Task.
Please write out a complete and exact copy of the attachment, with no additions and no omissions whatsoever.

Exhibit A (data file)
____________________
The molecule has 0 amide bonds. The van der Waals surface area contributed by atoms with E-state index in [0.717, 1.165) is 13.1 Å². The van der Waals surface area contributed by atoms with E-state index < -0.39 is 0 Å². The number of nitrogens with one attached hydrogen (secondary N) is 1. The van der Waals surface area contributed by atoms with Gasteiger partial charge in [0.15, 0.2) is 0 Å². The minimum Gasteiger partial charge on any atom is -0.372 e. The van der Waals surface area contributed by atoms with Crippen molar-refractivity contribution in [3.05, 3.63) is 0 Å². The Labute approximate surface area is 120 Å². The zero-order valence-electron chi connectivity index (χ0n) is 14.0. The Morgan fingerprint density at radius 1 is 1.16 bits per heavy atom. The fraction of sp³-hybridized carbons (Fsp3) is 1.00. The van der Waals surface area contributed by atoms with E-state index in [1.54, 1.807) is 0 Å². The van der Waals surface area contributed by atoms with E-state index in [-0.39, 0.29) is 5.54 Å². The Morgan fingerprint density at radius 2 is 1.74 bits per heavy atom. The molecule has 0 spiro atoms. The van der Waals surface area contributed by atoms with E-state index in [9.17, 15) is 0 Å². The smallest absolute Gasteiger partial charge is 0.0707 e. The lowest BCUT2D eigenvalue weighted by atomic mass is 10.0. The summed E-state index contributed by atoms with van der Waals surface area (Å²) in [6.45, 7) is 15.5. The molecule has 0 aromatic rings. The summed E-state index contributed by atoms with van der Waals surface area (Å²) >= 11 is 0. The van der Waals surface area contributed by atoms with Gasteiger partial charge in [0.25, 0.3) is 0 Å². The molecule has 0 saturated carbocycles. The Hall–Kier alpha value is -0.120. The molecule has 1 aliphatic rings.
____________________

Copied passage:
The molecule has 0 amide bonds. The van der Waals surface area contributed by atoms with E-state index in [0.717, 1.165) is 13.1 Å². The van der Waals surface area contributed by atoms with E-state index < -0.39 is 0 Å². The number of nitrogens with one attached hydrogen (secondary N) is 1. The van der Waals surface area contributed by atoms with Gasteiger partial charge in [0.15, 0.2) is 0 Å². The minimum Gasteiger partial charge on any atom is -0.372 e. The van der Waals surface area contributed by atoms with Crippen molar-refractivity contribution in [3.05, 3.63) is 0 Å². The Labute approximate surface area is 120 Å². The zero-order valence-electron chi connectivity index (χ0n) is 14.0. The Morgan fingerprint density at radius 1 is 1.16 bits per heavy atom. The fraction of sp³-hybridized carbons (Fsp3) is 1.00. The van der Waals surface area contributed by atoms with E-state index in [1.54, 1.807) is 0 Å². The van der Waals surface area contributed by atoms with E-state index in [-0.39, 0.29) is 5.54 Å². The Morgan fingerprint density at radius 2 is 1.74 bits per heavy atom. The molecule has 0 spiro atoms. The van der Waals surface area contributed by atoms with E-state index in [9.17, 15) is 0 Å². The smallest absolute Gasteiger partial charge is 0.0707 e. The lowest BCUT2D eigenvalue weighted by atomic mass is 10.0. The summed E-state index contributed by atoms with van der Waals surface area (Å²) in [6.45, 7) is 15.5. The molecule has 0 aromatic rings. The summed E-state index contributed by atoms with van der Waals surface area (Å²) >= 11 is 0. The van der Waals surface area contributed by atoms with Gasteiger partial charge in [0.25, 0.3) is 0 Å². The molecule has 0 saturated carbocycles. The Hall–Kier alpha value is -0.120. The molecule has 1 aliphatic rings.